Once you have your license, you are ready to apply for teaching positions. There are several educational websites who provide a clearinghouse of positions. You can look through the available position or perhaps ones which they think will be open. Check out http://www.teachingnomad.com. It is a clearing house for teaching jobs in the United States and abroad.
As you apply for positions, you’ll be expected to show proof of your grades from college. Also, you’ll be asked to provide several recommendations from people who have worked with you or can speak of your character.
You’ll want to write a professional resume of any previous work experience you’ve had with regard to teaching (teaching swimming lessons, working as a summer camp counselor, etc.) Check out this site for resume examples. Go to: https://resumegenius.com for help.
Sometimes you can teach a subject which you have not studied in college. When this occurs, the school system’s main office will give their go-ahead to hire you. You’ll be expected to take the state teaching exam and probably a few additional clases. In my case, I had to take three classes to become certified in English. (I graduated from college with my certification in Speech and Drama. Usually, English or Language Arts accompanies this certification.)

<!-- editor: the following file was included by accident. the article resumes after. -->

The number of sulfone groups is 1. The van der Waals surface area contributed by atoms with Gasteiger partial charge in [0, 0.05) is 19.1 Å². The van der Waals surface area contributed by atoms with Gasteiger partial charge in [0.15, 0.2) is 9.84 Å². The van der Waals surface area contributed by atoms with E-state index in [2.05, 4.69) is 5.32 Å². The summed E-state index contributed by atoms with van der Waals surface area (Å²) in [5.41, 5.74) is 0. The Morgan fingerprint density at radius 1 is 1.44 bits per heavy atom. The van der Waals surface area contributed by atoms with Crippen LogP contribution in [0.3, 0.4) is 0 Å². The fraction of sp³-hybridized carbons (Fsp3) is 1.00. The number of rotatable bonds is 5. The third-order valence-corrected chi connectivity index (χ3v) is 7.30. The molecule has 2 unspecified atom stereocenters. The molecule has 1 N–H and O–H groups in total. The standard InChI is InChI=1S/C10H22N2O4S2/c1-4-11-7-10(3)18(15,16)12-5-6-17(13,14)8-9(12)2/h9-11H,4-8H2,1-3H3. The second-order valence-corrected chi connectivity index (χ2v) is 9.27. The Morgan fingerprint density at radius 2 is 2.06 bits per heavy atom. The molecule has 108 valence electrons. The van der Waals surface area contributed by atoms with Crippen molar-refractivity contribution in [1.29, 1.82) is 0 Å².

(source–“Teachers” by iwantt)
Step Five: Your Mentor Teacher
When I became a teacher about a hundred years ago, I was on my own. No one helped me or advised me. I’m tough old bird and I figured it out by the third year. My journey was typical of all new teachers at the time. Thankfully, it isn’t that way anymore. My advice? Give teaching at least five years before you make a decision whether you want to continue or not.
You are assigned a mentor teacher who serves as a guide and hopefully a friend. This person knows the ins and outs of teaching in your school and about teaching in general.
Alternative Teacher Certification
I was looking around the internet and found this great explanation for alternative teacher cetification at www.teachercertificationdegrees.com: